MIT Media Lab Develops Augmented Reality "Surround Vision" [Video]

By Paul Lilly

Surround Vision technology opens the door to a whole new level of immersion in watching TV.

You can't very well call your living room setup a true 'home theater' without surround sound, be it a 5.1 blue light special from Wal-Mart or an ultra high-end 7.1 configuration that you spent thousands of dollars piecing together. That's great and all for your ears, but why don't we impose the same type of criteria for our eyes? We don't have an answer for that, and neither do researchers at MIT's Media Lab, who just might be on to something with their "Surround Vision" technology.
Surround Vision is exactly what it sounds like, but without the wraparound monitor or hassle (and cost) of placing several displays around your living room. Instead, Surround Vision technology taps into your run-of-the-mill handheld devices to expand the world you're viewing. As Santiago Alfara, a graduate student in the lab who's leading the project explains it, "If you're watching TV and you hear a helicopter in your surround sound, wouldn't it be cool to just turn around and be able to see that helicopter as it goes into the screen?" Yes it would.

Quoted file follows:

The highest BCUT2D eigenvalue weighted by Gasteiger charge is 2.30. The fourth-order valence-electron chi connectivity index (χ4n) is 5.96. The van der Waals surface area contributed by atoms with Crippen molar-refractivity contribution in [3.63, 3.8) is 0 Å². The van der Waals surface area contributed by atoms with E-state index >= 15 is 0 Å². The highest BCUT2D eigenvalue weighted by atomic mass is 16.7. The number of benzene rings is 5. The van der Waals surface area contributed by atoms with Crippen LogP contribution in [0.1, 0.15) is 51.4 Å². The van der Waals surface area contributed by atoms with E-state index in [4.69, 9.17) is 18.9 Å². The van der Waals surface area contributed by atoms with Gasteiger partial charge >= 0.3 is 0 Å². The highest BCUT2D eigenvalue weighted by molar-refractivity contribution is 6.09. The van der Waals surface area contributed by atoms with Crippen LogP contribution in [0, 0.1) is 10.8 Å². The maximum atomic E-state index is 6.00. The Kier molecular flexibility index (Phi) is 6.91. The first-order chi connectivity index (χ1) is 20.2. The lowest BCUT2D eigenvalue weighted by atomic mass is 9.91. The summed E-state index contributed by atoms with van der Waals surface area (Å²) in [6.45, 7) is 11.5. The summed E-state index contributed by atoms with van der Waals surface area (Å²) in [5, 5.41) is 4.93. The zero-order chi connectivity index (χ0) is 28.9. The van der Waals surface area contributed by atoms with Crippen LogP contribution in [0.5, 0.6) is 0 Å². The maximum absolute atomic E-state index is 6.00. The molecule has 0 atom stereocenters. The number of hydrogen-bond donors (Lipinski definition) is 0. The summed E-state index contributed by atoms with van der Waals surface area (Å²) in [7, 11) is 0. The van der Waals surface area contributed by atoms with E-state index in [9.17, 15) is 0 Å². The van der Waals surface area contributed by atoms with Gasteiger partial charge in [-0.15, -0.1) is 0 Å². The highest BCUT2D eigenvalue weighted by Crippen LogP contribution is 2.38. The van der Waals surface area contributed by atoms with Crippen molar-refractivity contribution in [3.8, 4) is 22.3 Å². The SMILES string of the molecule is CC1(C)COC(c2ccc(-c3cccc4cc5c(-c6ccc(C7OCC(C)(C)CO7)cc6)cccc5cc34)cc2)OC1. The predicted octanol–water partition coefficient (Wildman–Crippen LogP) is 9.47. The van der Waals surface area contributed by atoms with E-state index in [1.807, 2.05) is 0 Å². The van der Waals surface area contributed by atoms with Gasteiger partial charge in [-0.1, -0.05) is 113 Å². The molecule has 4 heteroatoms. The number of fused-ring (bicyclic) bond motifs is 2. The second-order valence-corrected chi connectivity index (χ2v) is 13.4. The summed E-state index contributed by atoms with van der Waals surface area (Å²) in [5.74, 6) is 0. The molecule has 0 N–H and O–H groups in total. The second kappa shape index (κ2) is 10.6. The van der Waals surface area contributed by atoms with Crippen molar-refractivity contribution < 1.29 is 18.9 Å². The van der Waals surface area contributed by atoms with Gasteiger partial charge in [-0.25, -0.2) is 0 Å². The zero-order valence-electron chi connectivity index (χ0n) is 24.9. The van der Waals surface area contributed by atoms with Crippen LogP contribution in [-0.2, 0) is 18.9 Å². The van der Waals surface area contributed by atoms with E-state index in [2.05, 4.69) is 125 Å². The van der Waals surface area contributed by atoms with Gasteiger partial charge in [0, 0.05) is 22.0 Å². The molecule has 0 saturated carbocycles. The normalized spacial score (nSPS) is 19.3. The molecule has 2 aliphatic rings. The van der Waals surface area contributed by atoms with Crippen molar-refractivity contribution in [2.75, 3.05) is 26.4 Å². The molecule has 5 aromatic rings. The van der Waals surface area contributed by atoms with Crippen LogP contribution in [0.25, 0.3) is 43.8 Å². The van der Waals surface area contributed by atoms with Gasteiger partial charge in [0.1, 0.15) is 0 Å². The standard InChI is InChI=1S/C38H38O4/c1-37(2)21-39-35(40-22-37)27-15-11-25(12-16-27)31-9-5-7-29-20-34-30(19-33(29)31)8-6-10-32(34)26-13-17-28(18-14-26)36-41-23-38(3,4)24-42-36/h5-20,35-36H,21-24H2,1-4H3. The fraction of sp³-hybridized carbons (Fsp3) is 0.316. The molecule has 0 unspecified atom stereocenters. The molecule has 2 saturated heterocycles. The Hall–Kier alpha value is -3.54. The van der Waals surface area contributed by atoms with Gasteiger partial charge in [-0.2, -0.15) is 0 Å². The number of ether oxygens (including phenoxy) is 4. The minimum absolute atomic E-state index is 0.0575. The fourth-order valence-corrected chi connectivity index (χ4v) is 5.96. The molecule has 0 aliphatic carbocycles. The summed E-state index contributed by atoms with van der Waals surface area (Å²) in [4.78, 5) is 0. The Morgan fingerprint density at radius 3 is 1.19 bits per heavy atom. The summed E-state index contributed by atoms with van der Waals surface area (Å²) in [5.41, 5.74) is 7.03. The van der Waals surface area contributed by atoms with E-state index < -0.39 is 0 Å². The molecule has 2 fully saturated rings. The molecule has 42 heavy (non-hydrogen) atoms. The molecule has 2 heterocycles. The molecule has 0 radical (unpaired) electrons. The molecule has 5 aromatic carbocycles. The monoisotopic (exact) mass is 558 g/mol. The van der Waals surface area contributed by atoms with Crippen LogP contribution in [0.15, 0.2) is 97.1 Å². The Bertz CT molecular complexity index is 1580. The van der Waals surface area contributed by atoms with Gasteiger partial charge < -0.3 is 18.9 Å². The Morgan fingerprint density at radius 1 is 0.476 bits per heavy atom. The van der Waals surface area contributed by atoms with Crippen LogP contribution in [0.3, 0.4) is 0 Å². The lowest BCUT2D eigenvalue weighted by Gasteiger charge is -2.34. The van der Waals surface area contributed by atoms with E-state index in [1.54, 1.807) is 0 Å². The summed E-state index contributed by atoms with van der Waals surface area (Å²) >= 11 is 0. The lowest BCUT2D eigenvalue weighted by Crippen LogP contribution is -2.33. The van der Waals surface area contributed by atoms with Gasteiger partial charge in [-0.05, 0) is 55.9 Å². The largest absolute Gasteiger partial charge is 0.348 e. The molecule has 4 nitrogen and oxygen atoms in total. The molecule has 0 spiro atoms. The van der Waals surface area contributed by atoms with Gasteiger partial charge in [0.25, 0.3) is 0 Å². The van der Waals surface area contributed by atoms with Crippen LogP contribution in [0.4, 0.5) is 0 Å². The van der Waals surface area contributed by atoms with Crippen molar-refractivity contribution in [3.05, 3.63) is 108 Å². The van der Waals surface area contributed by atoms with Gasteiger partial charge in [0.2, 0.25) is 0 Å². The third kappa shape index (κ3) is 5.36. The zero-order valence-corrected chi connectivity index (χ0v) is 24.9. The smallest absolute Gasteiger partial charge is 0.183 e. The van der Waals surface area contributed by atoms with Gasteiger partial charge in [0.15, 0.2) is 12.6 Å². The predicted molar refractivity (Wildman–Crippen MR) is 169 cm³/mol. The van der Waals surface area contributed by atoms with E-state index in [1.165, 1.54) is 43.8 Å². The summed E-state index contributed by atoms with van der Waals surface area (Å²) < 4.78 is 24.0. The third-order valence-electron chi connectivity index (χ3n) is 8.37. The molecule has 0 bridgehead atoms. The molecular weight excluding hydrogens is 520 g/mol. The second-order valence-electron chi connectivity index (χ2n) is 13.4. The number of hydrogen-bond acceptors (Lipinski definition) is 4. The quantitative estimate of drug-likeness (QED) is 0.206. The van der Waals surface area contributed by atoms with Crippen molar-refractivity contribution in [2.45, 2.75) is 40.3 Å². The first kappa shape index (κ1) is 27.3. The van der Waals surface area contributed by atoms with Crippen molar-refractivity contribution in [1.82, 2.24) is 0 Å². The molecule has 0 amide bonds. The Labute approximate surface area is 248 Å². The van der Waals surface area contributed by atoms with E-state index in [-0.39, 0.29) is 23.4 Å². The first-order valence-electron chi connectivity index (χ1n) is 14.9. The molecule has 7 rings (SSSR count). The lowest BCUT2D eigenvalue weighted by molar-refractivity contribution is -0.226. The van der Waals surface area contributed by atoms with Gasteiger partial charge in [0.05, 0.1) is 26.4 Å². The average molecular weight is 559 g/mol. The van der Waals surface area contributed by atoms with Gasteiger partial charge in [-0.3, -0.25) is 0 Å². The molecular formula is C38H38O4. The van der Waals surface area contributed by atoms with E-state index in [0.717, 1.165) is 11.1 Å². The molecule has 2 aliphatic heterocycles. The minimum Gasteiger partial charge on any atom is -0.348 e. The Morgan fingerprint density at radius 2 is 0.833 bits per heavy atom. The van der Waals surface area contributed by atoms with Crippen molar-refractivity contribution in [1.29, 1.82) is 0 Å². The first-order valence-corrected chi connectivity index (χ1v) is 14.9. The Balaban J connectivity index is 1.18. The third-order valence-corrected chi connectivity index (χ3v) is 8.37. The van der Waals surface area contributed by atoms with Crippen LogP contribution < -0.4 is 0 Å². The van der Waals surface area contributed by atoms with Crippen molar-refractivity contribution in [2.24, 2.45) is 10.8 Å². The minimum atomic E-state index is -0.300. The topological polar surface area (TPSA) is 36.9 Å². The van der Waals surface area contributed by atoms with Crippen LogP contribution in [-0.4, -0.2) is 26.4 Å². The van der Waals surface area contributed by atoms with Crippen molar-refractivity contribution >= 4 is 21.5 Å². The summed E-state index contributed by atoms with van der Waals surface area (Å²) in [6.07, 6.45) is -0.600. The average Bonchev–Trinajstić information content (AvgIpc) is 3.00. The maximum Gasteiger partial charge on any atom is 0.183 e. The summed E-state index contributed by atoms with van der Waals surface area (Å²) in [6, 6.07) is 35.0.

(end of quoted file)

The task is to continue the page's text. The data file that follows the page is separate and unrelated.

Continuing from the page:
In a video demonstration (below) Alfara shows how easy it is to pan around the frame of video footage that was shot of the street in front of the Media Lab from three different angles. As he moves the handheld device to the left or right, he's able to see alternate angles that aren't displayed on the main television set. It's a little rough in that the transition isn't completely smooth, but you get the gist of where this could go. Imagine watching a hockey game and turning to the left to see what's going on at the other end of the ice.  Very cool indeed.

 In what ways could you see this technology being best utilized? Is it too much to ask of TV viewers to hold a handheld device while watching a movie or TV show?